Moreover, Black Lives Matter is accusing the Minnesota State Fair of bias — without evidence — then asking the fair to defend itself and ultimately condemning the fair because it cannot defend itself against an unproven claim! Merely because the fair does not maintain racial data of its vendors does not make the fair guilty of Black Lives Matters charges. One could go further and argue that being unable to defend oneself from bogus charges does not make one guilty of those charges.
Am I wrong?
My concern is the sloppy nature of this protest, not with objectives of the movement. This protest strikes me as an opportunity that was seeking a cause rather than clear objective with purposeful action. Indeed, Black Lives Matter backed off on making the fair the focus of the protest and more generally targeted overall racial injustice, which indeed is a problem in this country. Nonetheless, making unsupported claims weakens the cause and gives doubters — the people you need to influence — reasons to second guess the cause. That is the problem here.
Behind this there is another troubling aspect to it all. Dissent or debate among like-minded folk runs into a wall of discursive purity. Go to Black Lives Matter Minneapolis’s Facebook page and you see expressions second guessing the event shut down. Some of it — if not most of it — is infighting. These people would generally agree with the cause motivating Black Lives Matter. However there is a limited tolerance for discourse that questions the tactics and messages of the movement.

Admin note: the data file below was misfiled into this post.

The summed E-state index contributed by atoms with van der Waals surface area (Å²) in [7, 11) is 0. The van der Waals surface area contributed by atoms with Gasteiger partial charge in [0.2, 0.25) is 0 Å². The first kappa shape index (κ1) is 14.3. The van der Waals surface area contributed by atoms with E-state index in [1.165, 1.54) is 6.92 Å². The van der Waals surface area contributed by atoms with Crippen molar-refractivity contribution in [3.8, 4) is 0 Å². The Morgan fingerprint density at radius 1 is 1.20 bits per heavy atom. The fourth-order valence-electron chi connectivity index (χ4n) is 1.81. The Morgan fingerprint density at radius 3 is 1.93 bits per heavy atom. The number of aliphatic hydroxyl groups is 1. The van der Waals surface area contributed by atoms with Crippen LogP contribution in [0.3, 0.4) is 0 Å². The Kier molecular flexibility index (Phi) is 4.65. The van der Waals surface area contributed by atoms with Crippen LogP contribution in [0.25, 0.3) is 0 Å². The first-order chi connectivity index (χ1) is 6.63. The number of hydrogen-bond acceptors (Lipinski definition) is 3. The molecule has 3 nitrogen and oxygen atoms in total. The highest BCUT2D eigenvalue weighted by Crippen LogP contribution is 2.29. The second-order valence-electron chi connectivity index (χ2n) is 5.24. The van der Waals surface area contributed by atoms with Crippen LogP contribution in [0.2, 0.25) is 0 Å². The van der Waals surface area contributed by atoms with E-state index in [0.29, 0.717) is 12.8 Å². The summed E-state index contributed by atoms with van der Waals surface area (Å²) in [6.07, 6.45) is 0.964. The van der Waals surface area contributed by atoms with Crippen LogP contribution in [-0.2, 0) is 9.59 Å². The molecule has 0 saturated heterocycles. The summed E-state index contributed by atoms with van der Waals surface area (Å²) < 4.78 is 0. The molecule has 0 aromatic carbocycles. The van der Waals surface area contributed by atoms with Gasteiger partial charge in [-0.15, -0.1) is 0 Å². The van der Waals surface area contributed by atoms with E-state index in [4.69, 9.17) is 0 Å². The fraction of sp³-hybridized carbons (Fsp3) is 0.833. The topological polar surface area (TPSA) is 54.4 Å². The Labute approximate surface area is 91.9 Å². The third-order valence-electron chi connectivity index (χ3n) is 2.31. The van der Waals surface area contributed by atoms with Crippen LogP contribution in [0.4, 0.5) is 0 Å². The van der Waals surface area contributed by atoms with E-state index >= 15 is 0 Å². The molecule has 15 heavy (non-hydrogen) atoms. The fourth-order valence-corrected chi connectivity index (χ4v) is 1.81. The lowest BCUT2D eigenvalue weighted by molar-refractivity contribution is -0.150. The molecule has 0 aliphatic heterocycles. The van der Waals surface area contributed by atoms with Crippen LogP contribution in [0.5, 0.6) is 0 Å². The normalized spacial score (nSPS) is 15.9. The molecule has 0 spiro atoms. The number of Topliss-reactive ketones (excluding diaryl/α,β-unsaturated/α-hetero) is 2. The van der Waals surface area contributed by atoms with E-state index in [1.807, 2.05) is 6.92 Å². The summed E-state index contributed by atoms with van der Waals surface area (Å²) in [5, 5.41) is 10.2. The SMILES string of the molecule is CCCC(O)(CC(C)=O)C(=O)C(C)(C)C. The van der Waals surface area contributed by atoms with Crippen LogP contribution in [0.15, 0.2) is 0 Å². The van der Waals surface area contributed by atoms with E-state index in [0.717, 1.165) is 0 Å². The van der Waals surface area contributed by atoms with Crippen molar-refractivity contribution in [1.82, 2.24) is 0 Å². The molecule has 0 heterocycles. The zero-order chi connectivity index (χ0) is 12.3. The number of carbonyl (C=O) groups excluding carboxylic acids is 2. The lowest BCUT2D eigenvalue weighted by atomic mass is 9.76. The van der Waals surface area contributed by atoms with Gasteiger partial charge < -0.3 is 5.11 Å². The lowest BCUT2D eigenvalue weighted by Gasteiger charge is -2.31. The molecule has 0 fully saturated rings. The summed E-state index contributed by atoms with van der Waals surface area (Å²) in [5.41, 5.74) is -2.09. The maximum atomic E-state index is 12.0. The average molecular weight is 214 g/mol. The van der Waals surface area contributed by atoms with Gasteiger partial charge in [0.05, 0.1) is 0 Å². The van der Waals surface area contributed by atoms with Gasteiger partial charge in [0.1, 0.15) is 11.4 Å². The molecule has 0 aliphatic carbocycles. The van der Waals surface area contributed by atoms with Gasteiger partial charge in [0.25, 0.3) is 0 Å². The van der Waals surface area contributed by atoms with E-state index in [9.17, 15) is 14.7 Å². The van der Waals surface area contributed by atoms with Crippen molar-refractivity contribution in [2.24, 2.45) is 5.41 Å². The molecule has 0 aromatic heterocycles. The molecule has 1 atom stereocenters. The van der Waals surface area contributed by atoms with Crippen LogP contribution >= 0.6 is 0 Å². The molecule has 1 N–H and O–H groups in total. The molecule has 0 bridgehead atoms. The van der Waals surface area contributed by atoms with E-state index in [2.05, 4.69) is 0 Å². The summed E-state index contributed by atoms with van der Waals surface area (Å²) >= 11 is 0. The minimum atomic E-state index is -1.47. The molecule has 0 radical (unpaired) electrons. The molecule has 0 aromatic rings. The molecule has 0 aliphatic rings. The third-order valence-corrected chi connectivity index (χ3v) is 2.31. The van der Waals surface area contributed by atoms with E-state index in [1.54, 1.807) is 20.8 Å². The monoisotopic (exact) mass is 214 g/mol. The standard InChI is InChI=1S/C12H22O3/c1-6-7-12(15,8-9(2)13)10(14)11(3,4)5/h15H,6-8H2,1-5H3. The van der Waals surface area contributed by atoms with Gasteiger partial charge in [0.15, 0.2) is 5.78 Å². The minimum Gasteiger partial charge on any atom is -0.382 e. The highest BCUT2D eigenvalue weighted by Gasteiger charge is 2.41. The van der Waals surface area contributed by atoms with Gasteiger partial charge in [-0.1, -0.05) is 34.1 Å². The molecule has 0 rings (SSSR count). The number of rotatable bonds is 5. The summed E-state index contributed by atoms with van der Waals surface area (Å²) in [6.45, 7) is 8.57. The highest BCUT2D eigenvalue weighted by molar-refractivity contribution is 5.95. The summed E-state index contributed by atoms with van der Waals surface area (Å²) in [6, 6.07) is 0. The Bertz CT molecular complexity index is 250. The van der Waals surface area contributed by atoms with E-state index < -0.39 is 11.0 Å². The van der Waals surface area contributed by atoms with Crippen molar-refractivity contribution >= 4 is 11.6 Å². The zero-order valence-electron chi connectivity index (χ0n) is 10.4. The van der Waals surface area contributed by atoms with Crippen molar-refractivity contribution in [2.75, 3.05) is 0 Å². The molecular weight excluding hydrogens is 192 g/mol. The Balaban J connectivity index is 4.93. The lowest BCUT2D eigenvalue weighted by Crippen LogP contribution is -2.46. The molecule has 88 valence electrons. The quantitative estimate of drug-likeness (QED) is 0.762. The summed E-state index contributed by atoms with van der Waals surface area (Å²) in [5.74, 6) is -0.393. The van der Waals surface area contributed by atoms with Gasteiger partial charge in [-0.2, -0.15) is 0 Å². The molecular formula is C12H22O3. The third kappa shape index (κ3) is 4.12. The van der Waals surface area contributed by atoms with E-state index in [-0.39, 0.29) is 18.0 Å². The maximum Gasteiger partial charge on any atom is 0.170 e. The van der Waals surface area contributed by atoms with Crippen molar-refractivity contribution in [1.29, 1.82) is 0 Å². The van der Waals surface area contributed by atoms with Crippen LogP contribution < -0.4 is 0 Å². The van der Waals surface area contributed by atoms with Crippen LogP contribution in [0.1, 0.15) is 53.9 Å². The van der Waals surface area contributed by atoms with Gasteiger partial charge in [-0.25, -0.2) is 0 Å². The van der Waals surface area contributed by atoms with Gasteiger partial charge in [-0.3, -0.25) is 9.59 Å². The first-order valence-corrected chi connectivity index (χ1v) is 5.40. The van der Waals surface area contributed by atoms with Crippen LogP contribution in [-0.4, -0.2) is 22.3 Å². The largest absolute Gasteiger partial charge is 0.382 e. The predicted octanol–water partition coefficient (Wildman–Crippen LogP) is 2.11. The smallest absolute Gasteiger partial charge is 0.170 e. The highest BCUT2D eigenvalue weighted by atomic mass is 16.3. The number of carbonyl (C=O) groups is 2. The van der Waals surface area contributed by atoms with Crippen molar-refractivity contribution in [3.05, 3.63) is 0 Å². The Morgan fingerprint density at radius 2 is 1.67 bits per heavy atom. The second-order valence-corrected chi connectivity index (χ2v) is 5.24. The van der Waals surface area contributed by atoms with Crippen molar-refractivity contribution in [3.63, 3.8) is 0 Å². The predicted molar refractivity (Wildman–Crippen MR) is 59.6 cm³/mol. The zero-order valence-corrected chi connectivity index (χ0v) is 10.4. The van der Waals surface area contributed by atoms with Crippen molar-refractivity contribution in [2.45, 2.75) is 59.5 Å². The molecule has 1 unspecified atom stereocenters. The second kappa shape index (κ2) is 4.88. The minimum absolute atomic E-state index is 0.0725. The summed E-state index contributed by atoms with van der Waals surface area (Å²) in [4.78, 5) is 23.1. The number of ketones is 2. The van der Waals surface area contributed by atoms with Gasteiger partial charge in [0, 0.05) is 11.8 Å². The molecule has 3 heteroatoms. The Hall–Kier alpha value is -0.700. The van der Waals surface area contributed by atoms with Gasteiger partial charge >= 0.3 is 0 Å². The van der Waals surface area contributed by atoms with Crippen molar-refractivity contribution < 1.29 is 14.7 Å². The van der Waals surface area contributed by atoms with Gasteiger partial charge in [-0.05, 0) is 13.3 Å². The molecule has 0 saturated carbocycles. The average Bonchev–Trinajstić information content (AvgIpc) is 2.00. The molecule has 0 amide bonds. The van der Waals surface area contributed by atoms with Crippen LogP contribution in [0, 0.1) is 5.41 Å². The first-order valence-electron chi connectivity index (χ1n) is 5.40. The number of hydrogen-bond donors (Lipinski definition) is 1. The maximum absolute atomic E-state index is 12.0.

In a thread on a friend’s Facebook page I expressed my reservations about the State Fair protest and a reply followed — maybe not directly to me — advising “take a moment to learn from another viewpoint” and pointed to an MSNBC link about Black Lives Matter. That’s not engaging the contrary points being made, but dismissing them.
I would caution that this isn’t much different than the absurd counterpoint heard too often that white lives matter. Of course they do. But anyone paying attention or understanding the premise of the protests for social justice understands that this sort of comparison is not germane. It represents an inherent misunderstanding of what racial injustice is all about. Those of us who support the cause gotta work together! Thesis, anti-thesis, synthesis…that sort of thing.
I hope people don’t go humbug on me. I had many of the same complaints about Occupy Wall Street. There really isn’t a central organization coordinating the populist movements emerging today. (I think that is unfortunate and a disadvantage, by the way, regardless of how much it might appeal to anti-authoritarian sentiments.) If such movements are going to find their purpose organically, we need to be open to criticism and dialogue. I am writing not against the movement, but against what I tried to explain here could be a mistake — indeed is a mistake, in my opinion — if we get too loose with our ideals.
Let me know. What do you think? I am hitting the post button…now.